With half of eligible Texans still unvaccinated and supply exceeding demand, what’s next

Published 12:20 am Monday, May 3, 2021

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At its peak, the mass COVID-19 vaccination site at the Kelly Reeves Athletic Complex in Williamson County was administering about 4,000 doses per day.

Now it’s half that.

County health officials will close the North Austin drive-thru hub in mid-May, shifting the responsibility to a growing number of doctors, pharmacies, public health offices and other smaller providers who have closer relationships with and easier access to the county’s estimated 200,000 eligible residents who haven’t yet gotten vaccinated.

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“We’re still moving along,” said Jen Stratton, director of communications for Family Hospital Systems in Williamson County, which partners with the county to run the hub. “Our focus is just changing.”

It’s part of a new approach by health officials across the state to get vaccines moving again as Texas confronts the next chapter in its massive vaccine rollout: Its first dip in demand and glut in supply since vaccinations began last winter.

On Friday, Texas health officials sent letters to the state’s nearly 8,000 registered vaccine providers that some 280,000 doses would be coming into the state’s warehouse next week and are up for grabs.

Starting this week, the state will start only asking the federal government for doses that providers have ordered, as opposed to asking for as much as they can get, an agency spokesperson said.

“I encourage you to consider what you can do to make one more big push to quickly vaccinate those who are willing,” read a letter from the Texas Department of State Health Services Commissioner John Hellerstedt to vaccine providers on Friday. “This is our path out of the pandemic and back to normal lives.”

Both state and local health officials predicted months ago that the tables would eventually turn from not enough supply to more than enough.

“It happened with H1N1 [the “swine flu” pandemic of 2009-10] too. As it happens in all of these types of events,” said Dr. David Lakey, vice chancellor for health affairs and a chief medical officer at the University of Texas System, and a member of the state’s Expert Vaccine Allocation Panel. “Early on, there is so much more demand than there is supply. And then it quickly tips in the other direction, where supply exceeds demand.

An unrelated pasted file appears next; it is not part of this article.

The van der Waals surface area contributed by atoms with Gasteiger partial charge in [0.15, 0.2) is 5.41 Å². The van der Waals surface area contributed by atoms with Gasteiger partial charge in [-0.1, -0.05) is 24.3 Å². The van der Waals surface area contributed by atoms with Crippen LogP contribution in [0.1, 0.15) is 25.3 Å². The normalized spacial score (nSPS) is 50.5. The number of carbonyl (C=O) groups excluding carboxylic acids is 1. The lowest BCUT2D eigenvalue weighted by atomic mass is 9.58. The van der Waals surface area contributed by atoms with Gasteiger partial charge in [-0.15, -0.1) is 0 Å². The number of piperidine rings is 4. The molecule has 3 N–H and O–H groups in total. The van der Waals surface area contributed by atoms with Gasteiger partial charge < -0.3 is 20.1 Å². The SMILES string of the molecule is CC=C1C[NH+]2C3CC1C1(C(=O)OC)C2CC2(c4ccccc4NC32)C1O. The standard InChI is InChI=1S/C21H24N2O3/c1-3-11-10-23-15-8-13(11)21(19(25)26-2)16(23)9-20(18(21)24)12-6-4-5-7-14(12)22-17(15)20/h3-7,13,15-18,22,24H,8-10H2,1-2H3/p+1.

“So the state right now has a lot of vaccine in freezers, and other providers have vaccines in freezers, that they’re trying to get out to individuals.”

The state has administered 18.5 million doses as of May 1. The number of doses reported each day may include doses from previous days.

Just over a third of the state’s 22 million eligible Texans — people 16 years and older — are already fully vaccinated against the virus that has killed almost 50,000 in Texas in the past year. The earliest among those recipients lined up in hourslong queues, added their names to monthslong online waiting lists, and buzzed distribution sites at the end of the day hoping for a chance to receive unused doses as demand far outstripped supply.

The state’s effort to reach the ones still out there — the hesitant, the unaware, the inconvenienced and the overworked among the 12 million as-yet unvaccinated eligible Texans — includes trucks driving through small rural towns with LED signs, a $1.5 million-dollar TV and digital ad campaign, and a truck with a large video screen stopping at Walmart parking lots in 22 Texas cities, playing five-minute loops customized for each stop with ads, local leaders encouraging residents to get vaccinated, and testimonials pulled from social media.

Locals are also brainstorming ways to lure in people with gifts — Harris County may offer bobbleheads of baseball star Jose Altuve of the Houston Astros — and encouraging private companies to donate gift cards as incentives. They’re sending out emergency cellphone alerts, touting the vaccine on digital freeway traffic signs, running pop-up vaccine clinics in workplace break rooms and hanging sign-up sheets at the back of churches during Sunday services.

The messaging and the shift to smaller providers is the natural next step, state health officials said, in “the next phase” of the campaign to drive demand for the vaccine.

“Our research shows that individual health care providers are the most trusted voices for people deciding whether to get vaccinated,” Hellerstedt said. “Over the coming weeks we will continue to share messages encouraging various communities to get vaccinated. We are also relying on trusted voices within those communities to speak up and let their neighbors know that these COVID-19 vaccines are safe, effective and the best way to end the pandemic and restore normalcy.”

The new messaging push is made possible by the fact that Texas is now getting three times more vaccine every week than it was in January, when officials were hesitant to encourage a lot of demand for a vaccine they didn’t have.

It’s also made necessary by the fact that many of these Texans have to be found, convinced, and then vaccinated on their terms, Lakey said.

“It’s going to be a harder process to get the next group of individuals immunized,” Lakey said. “The ones that were really anxious [to get vaccinated], I think, have been immunized at this point.”

On the local level, officials are closing hubs in some places, like Lubbock, while allowing walk-ins and extending hours in others, like Harris County, which saw an uptick in recipients at its NRG Park site after staying open until 9 p.m. over the weekend.